The JDK (Java Development Kit) most commonly refers to an implementation of the Java SE or Java 2 SE. It can also refer to Java EE or Java ME implementations released by Oracle in the form of binary products targeted to Java developers that work on the Windows, Mac OS X, Linux, or Solaris platforms. The JDK has been one of the most downloaded and used development platforms since the release of the Java development platform. Sun Microsystems released the JDK on May 8th, 2007 under the GPL (GNU General Public License) making it free to use software. At the time of the announcement, Sun contributed the source code of the project to OpenJDK.
What Does the JDK Include?
The JDK is now maintained by the Oracle Corporation. It is licensed under the GPL and is free for developers to use. It contains an all-inclusive development environment targeted towards Java developers. The JDK includes a Java Runtime Environment (JRE) that is designed to run on the operating system of the development computer as well as a number of programming tools. These tools include the requisite applications to program, code, compile, debug, and test programs.
The primary components of the JDK include: 1 – Java API Classes, 2 – Java Compiler, and 3 – The Java Virtual Machine (JVM). The Java Compiler is used to compile Java source code into byte code which can be run on the JVM. Some of the additional programming tools that are included with the JDK include: Java Web Start Launcher, Java Debugger, Java Monitoring and Management Console, Java Heap Analysis Tool, JAR Archiver, Annotation Processing Tool, IDL to Java Compiler, Java Command Line Script Shell, and the JAR Compression Tool. Additionally, most JDK builds include programming code examples to aid programmers with developing Java applications.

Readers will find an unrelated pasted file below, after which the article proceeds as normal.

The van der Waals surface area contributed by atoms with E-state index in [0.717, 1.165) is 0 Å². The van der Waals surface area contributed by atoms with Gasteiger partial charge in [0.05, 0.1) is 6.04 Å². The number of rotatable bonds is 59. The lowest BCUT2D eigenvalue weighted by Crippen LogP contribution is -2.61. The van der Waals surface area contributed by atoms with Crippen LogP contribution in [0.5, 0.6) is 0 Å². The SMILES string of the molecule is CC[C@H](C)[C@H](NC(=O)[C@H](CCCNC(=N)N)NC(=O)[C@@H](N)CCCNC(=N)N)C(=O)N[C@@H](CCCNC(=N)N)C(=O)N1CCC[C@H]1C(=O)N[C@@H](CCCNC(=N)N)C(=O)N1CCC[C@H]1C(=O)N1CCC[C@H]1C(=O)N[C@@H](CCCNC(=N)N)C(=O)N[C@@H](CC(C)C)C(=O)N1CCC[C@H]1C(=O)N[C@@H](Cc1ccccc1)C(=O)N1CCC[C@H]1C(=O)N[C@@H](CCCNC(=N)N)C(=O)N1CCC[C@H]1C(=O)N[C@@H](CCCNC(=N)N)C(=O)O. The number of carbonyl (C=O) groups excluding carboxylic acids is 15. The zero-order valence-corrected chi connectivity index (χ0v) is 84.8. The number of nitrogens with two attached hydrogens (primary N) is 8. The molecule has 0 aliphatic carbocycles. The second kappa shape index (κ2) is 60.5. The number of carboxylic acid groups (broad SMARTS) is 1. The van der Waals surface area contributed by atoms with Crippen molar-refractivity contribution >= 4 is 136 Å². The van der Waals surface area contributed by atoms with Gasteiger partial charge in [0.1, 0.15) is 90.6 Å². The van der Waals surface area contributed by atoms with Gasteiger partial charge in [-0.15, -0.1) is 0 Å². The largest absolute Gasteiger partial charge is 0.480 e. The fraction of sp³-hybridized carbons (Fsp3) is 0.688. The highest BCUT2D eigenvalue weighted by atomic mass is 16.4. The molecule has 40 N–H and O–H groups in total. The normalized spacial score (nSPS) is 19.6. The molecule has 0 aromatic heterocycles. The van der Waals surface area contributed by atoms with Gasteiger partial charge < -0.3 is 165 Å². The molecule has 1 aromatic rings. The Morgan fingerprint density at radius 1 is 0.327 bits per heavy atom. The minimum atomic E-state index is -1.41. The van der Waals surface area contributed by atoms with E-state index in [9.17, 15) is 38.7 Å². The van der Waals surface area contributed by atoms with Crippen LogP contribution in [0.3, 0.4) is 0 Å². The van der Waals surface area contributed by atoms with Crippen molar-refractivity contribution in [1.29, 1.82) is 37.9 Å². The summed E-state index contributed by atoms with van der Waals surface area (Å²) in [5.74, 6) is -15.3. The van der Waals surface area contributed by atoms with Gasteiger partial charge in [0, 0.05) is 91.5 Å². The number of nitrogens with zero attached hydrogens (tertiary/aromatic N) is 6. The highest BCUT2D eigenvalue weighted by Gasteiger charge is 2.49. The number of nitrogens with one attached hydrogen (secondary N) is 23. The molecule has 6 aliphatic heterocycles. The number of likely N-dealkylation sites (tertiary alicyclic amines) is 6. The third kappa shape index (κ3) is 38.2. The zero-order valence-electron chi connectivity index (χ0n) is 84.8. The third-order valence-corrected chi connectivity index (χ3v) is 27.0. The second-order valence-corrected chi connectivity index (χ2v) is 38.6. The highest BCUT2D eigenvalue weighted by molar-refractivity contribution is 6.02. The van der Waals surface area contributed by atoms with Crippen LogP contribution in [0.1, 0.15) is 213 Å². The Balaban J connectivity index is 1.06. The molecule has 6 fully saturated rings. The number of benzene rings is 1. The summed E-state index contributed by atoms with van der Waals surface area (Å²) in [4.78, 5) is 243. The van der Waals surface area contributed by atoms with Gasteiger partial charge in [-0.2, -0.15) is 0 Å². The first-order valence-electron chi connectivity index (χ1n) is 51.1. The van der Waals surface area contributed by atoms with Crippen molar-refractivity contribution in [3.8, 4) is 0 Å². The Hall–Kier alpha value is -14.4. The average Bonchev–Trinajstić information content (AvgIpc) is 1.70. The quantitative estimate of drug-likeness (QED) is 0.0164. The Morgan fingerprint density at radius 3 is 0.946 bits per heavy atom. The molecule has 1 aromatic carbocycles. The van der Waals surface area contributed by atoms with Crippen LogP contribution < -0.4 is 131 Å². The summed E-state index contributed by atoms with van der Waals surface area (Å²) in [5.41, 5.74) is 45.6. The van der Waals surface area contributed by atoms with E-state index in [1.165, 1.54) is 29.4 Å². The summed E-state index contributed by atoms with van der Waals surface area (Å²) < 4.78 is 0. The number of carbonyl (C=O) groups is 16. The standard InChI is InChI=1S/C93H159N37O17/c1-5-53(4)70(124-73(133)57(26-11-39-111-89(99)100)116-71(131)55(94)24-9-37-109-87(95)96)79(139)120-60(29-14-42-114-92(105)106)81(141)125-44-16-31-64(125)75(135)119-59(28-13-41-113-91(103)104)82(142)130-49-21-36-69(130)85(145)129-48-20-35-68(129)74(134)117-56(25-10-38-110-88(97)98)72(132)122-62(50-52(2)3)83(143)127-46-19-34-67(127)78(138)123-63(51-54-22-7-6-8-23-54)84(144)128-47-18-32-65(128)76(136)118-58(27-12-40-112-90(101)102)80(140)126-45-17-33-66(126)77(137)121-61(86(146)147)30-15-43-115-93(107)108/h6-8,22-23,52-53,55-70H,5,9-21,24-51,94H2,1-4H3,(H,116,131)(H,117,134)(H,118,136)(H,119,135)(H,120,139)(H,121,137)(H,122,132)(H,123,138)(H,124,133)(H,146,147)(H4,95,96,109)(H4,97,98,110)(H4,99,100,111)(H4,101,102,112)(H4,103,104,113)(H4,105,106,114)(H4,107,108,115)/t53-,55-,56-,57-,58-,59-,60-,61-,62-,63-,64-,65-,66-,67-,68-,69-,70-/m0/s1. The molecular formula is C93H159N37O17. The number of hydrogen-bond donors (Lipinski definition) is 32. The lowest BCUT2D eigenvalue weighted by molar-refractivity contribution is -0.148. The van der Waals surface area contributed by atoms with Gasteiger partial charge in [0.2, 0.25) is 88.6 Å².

Java Version History
Since the release of JDK 1.0, there have been a large number of changes made to the Java programming language. Just about every aspect of the Java programming language have undergone significant change since the 1.0 release. These modifications have included changes to help improve the security, functionality, and portability of the language. There have been modifications made to both the Java packages and classes in the Java standard library.
The Java Community Process (JCP) became the governing body for improvements to the programming language starting with J2SE 1.4. The JCP incorporates Java Specification Requests (JSRs) for additions or changes to the Java platform. The Java specification is guided by the JLS (Java Language Specification) that is managed under authority granted by JSR 901.
When JDK 1.0 was first released, the Java class library only included a few hundred Java classes. This has increased over the years to more than 3,000 that were included in J2SE 5 and newer releases of the language. Additionally, there have been a wide number of API’s added to Java since the first release. These include Java 2D, Java Swing, and others.
The following is the Java release timeline for major versions of the programming language.
Java Release Timeline History
JDK Alpha and Beta (1995)
JDK 1.0 (January 23, 1996)
JDK 1.1 (February 19, 1997)
J2SE 1.2 (December 8, 1998)
J2SE 1.3 (May 8, 2000)
J2SE 1.4 (February 6, 2002)
J2SE 5.0 (September 30, 2004)
Java SE 6 (December 11, 2006)
Java SE 7 (July 28, 2011)
Java SE 8 (est in March 2014)
Java SE 9 (est 2016 release)
*Forecast to be released by Oracle in 2016. Java SE 9 will include a number of improvements to include support for multi-gigabyte heaps, improved native code integration, as well as a self-tuning JVM features. Java SE 9 may also include automatic parallelization using OpenCL; however, this feature could move to Java SE 10.
Java SE 10 (Release TBD)